Lessons Learned from the Mississippi Delta, Tackling Chronic Disease Through Remote Monitoring Technology

Oct. 4, 2016
Following a successful remote patient monitoring pilot project for diabetes patients in rural Mississippi, the University of Mississippi Medical Center (UMMC) is now focused on improving care management for chronically ill patients across the Southeast.

Two years ago, Jackson, Miss.-based University of Mississippi Medical Center (UMMC) deployed an innovation remote patient monitoring pilot project, as part of a public-private partnership, to address the growing diabetes crisis in the state, specifically focusing on the rural, underserved population in the Mississippi Delta region. The strong results from that pilot project, called the Diabetes Telehealth Network, prompted UMMC to expand the program to serve thousands of chronically ill and underserved patients across the Southeast.

Mississippi health leaders have been faced some with grim statistics. Mississippi has the third highest diabetes prevalence in the country, with 12.9 percent of Mississippi adults living with diabetes, according to 2013 statistics. In 2012, diabetic medical expenses in Mississippi totaled $2.74 billion, according to the American Diabetes Association. And, 12.1 percent of adults In the Mississippi Delta, among the more underserved and impoverished regions in the nation, reported being diagnosed with type 2 diabetes and 293 died from complications related to the disease. As previously reported by Healthcare Informatics, at the time of the pilot project, the tiny city of Ruleville (pop. around 3,000) had one of the highest rates of diabetes in the country at 13.2 percent.

To launch the Diabetes Telehealth Network back in 2014, UMMC worked with the State of Mississippi, rural-based North Sunflower Medical Center, health IT vendor Intel-GE Care Innovations and telecommunications provider C Spire to coordinate the deployment of remote patient monitoring technology with the aim of improving health outcomes and reducing the cost of care. The pilot project enrolled 100-plus Mississippians living with diabetes and enabled those patients to have timely and consistent access to clinicians through technology in their homes. In the first six months of the project, there was a 1.7 percent average A1C reduction among the enrolled patients and also within that first six months there were zero hospitalizations and no ER visits. While the health outcome improvements are impressive, the program also resulted in cost savings of $339,000 in the first six months due to the reduction in hospital readmissions.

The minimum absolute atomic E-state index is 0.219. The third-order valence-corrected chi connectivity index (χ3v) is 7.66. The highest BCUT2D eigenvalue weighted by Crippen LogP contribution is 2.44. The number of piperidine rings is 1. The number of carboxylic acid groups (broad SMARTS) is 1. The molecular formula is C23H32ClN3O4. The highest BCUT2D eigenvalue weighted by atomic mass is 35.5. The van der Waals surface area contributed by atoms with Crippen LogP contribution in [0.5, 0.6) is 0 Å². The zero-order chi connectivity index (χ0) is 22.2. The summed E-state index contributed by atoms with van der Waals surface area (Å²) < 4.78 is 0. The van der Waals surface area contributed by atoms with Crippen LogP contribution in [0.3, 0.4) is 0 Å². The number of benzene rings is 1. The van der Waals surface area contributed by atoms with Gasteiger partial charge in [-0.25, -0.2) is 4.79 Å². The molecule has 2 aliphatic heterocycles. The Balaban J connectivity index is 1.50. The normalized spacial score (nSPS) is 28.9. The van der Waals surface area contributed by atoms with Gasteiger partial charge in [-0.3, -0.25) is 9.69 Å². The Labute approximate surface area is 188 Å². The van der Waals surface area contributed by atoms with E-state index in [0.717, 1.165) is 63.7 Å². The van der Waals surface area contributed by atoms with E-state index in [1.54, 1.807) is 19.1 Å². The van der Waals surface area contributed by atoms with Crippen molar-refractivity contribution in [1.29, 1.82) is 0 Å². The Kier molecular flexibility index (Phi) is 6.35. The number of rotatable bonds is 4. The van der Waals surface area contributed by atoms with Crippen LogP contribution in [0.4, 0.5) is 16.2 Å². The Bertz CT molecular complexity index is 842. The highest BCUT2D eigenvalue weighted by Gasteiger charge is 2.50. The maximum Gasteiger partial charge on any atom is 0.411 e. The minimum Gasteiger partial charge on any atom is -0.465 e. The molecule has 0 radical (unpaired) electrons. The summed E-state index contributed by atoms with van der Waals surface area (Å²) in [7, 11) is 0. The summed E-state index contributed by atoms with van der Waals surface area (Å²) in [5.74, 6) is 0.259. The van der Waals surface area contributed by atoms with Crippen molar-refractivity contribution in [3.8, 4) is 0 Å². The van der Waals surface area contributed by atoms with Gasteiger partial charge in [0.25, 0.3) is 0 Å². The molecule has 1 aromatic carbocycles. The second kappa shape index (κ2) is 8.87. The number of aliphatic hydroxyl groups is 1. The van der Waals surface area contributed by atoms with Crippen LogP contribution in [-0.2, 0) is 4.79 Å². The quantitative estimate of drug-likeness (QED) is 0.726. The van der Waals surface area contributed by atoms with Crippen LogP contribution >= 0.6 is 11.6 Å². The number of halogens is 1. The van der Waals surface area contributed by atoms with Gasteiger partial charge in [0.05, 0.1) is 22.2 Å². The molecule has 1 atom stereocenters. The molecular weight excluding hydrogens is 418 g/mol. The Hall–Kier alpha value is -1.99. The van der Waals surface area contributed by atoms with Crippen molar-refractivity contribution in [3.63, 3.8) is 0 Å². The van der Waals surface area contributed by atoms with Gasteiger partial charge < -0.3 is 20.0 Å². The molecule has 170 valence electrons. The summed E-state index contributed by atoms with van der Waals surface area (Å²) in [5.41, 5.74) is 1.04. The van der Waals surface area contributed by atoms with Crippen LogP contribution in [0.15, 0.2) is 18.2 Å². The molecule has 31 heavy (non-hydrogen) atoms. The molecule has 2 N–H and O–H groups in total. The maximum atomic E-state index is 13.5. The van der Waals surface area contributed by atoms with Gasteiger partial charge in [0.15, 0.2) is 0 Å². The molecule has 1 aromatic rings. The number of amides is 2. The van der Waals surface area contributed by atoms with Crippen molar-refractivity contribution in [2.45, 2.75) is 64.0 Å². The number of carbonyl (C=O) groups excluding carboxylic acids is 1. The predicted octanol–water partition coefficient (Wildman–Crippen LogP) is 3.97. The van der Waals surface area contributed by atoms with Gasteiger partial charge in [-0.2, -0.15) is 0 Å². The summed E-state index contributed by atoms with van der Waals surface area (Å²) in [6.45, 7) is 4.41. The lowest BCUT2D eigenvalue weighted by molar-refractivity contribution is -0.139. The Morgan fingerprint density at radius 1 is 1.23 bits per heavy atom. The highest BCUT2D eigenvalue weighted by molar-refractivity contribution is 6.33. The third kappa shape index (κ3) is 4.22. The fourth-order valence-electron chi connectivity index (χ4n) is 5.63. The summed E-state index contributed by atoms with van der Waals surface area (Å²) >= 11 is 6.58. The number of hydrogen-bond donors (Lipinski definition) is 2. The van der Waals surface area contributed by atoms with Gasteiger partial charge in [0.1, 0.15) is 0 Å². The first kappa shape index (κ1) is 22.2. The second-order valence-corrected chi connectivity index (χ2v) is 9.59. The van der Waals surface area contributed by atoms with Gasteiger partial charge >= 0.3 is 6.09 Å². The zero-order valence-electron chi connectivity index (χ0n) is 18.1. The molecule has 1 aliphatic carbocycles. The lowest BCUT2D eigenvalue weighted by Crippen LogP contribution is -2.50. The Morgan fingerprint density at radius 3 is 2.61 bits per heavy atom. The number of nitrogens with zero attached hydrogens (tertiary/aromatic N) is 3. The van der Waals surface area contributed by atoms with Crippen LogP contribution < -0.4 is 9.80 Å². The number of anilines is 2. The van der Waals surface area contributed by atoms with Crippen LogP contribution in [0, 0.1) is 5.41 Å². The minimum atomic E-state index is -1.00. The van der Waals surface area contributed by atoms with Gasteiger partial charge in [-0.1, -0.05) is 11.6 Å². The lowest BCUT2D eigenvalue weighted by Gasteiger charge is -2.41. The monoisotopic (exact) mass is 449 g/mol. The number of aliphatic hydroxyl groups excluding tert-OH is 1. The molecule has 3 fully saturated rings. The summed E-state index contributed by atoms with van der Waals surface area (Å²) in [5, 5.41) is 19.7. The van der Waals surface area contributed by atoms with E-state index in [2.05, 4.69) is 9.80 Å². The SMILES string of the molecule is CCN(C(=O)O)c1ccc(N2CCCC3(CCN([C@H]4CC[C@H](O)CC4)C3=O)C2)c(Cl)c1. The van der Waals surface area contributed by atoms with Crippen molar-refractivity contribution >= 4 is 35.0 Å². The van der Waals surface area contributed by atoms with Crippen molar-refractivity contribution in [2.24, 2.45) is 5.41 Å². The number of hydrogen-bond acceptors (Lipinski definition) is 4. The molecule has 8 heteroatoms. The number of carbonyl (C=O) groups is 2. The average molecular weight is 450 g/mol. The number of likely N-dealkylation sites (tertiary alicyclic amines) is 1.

The only academic medical center in the state of Mississippi, UMMC has a history of creating sustainable telehealth models. The organization has been providing telehealth services, via clinician to clinician, since 2003, beginning with a tele-emergency program that connected UMMC Level 1 trauma center physicians with rural emergency rooms. UMMC established the Center for Telehealth in 2013, providing telemedicine services in 35 different specialties in 213 clinical sites across the state, according to Michael Adcock, R.N., administrator for the Center for Telehealth at UMMC. However, the Diabetes Telehealth Network was UMMC’s first program to use remote patient monitoring (RPM) technology to engage patients in their own homes with the aim of connecting the care continuum.

UMMC has extended its collaboration with lntel-GE Care Innovations and will use the vendor’s Health Harmony telehealth solutions platform to serve patients across the Southeast living with chronic conditions, such as diabetes, heart failure, COPD, asthma and hypertension. UMMC’s goal is to enroll 1,000 patients each month both in and out of state by the end of 2016. UMMC officials are anticipating that the remote management programs will save $189 million in Medicaid each year just with the diabetic population.

Healthcare Informatics Assistant Editor Heather Landi spoke with Adcock about UMMC’s successful use of remote patient monitoring technology to improve health outcomes for patients living with chronic disease and the lessons learned from the pilot project as the organization works to expand the program.

The remote management pilot project resulted in impressive health outcome improvements and cost savings. To what would you credit the success of the initial program?